Alzheimer’s disease may now be detected earlier on by performing tests on a very common bodily fluid — saliva — according to a new medical study.
Medical Daily reports that the new study presented by researchers from the University of Alberta, during the Alzheimer’s Association International Conference (AAIC), shows that “a simple saliva test” may predict the development of Alzheimer’s disease six years in advance.
The AAIC issued a press release on the finding following the presentation of the research results.
“A small but intriguing study suggests it could be possible to detect Alzheimer’s-like changes in saliva, which is easily obtained, safe, and affordable,” the statement read. “But there is a lot of work still to be done.”
— Alzheimer's Assoc. (@alzassociation) July 22, 2015
The Alzheimer’s disease research involved saliva samples, clinical tests, and cognitive data from an ongoing long-term “investigation of human aging,” called the Victoria Longitudinal Study (VLS). Researchers examined the varying amounts of different substances in the saliva of only 82 people who were placed into three groups based on previous Alzheimer’s disease or mild cognitive impairment diagnoses.
Saliva test may predict Alzheimer's before symptoms appear. http://t.co/t2WSIqe3ci
— UniversityofAlberta (@UAlberta) July 22, 2015
CNN said the three groups were: one group of 35 individuals experiencing normal metal aging conditions, another group of 25 diagnosed with mild cognitive impairment, and a third group of 22 diagnosed with Alzheimer’s disease. A different group of 27 individuals were tested to validate the results of the original 82.
According to Newsweek, a “special technology” was used to measure the levels of different protein substances in the saliva. A relation was found between the levels of some these protein substances and the individual’s Alzheimer’s disease and cognitive impairment diagnosis.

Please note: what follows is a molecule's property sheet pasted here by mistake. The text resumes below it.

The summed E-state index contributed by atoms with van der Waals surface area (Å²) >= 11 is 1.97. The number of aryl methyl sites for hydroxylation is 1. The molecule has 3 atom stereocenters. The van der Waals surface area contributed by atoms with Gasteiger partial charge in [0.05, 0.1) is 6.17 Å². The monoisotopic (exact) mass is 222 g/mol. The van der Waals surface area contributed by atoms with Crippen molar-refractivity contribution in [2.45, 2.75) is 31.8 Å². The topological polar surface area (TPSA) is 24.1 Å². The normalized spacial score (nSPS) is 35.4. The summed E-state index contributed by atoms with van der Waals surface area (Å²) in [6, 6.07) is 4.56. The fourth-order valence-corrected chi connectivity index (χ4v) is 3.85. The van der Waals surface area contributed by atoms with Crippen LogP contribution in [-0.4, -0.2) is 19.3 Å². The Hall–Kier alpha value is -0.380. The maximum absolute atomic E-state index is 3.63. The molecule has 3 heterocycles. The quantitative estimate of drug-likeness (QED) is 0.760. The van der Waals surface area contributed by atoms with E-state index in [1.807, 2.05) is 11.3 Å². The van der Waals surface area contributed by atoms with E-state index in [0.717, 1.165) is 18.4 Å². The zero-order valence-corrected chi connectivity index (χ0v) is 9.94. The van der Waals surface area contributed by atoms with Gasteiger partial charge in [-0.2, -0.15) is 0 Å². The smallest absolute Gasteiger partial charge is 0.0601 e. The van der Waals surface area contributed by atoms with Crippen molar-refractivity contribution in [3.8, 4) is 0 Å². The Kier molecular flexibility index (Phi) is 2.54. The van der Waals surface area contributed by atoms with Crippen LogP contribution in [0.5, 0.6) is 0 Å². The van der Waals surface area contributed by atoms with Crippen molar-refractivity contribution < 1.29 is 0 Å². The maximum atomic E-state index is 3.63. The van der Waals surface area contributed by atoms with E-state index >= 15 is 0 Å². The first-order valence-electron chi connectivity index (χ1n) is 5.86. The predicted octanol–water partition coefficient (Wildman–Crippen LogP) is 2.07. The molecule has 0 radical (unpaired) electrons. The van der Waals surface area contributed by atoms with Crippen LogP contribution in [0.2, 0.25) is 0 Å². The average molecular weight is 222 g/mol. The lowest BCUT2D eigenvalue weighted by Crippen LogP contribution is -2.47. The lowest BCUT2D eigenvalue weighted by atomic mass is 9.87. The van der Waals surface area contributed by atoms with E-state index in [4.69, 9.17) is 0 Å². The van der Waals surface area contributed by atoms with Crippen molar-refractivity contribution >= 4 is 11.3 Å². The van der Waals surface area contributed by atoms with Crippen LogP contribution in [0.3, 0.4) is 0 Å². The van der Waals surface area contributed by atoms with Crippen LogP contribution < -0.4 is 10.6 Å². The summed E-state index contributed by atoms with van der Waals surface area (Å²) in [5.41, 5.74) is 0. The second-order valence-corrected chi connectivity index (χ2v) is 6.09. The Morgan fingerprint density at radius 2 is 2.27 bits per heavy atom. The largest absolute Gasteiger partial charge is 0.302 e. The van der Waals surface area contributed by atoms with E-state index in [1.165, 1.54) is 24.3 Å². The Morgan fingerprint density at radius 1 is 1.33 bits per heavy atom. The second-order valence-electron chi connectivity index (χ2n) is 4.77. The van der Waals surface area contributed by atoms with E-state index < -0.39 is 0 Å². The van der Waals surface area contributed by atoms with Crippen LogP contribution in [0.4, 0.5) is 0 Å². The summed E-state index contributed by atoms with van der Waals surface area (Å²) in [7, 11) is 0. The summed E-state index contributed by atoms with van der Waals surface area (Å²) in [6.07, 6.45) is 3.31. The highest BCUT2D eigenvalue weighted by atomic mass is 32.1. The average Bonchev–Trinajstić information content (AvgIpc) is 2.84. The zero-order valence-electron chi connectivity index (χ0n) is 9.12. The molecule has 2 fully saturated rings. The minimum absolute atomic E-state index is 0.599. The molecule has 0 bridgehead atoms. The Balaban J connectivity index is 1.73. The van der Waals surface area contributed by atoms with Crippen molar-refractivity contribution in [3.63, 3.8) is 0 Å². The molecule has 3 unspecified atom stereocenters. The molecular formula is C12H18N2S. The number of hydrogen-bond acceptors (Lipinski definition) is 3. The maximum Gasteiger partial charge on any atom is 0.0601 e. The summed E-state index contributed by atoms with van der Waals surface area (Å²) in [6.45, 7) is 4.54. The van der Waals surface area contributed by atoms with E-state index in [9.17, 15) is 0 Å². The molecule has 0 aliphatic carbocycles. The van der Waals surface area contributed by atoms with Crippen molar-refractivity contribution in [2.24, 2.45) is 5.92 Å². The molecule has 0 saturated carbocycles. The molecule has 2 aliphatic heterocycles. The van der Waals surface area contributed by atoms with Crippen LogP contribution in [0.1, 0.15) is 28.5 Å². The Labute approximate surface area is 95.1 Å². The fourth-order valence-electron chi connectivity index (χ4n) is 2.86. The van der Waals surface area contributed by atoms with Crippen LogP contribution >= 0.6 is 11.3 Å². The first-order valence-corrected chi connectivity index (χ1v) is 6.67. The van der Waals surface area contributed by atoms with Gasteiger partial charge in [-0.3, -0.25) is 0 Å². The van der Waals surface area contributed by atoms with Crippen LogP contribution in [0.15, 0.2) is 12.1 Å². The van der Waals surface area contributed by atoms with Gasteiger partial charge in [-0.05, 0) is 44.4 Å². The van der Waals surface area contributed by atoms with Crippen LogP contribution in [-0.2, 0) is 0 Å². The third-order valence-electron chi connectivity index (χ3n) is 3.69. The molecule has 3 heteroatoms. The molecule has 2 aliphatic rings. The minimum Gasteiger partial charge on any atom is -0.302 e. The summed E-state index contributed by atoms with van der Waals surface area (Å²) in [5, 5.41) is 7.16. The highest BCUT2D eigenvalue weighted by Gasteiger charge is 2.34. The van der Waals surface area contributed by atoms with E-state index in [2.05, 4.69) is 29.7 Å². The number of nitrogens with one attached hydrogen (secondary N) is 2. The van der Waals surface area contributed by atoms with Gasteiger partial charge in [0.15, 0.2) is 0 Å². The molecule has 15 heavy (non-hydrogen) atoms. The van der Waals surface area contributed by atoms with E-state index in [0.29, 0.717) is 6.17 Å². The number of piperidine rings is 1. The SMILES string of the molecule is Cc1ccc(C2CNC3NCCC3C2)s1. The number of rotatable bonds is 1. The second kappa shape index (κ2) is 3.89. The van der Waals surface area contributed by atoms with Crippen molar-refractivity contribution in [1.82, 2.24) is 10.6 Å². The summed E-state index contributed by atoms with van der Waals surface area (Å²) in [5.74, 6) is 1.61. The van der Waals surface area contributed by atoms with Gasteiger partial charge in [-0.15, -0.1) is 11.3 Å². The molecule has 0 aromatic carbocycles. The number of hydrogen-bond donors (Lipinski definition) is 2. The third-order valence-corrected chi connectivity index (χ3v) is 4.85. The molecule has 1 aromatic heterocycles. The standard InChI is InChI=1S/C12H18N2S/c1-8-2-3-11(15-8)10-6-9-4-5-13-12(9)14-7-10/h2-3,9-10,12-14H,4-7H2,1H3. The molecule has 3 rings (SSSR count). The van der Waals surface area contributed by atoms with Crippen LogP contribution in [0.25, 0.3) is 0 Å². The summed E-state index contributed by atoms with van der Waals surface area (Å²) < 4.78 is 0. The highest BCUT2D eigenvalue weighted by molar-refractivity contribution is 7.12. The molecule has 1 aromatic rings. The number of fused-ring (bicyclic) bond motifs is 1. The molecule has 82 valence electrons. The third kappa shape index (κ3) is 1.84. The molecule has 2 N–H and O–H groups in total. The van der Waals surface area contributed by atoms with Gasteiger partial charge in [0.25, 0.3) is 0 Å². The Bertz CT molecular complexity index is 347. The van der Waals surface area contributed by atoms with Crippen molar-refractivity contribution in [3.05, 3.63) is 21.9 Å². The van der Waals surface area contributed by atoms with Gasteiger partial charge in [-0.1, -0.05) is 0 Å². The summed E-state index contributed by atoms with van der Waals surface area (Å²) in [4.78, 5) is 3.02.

The reason the new Alzheimer’s disease findings are so significant is saliva is abundantly available in any person and is easily portable. Saliva tests are also more affordable. Other Alzheimer’s diagnostic tests have proven to be much more costly and may seem quite invasive for some people.
While more research is still to be performed to validate the Alzheimer’s disease study, this new finding may help in limiting the effects of Alzheimer’s disease once it is detected in its early stages. Earlier treatment and medication have proven to help maintain the mental health of an Alzheimer’s disease patient.
The latest Alzheimer’s disease finding has not yet been published nor peer-reviewed and still requires much more scientific work. And because the sample size was very small for a proper medical study, scientists believe the results could have easily been incidental.
While the saliva test study still requires more scientific work, it still offers hope for many potential Alzheimer’s disease patients in the near future.
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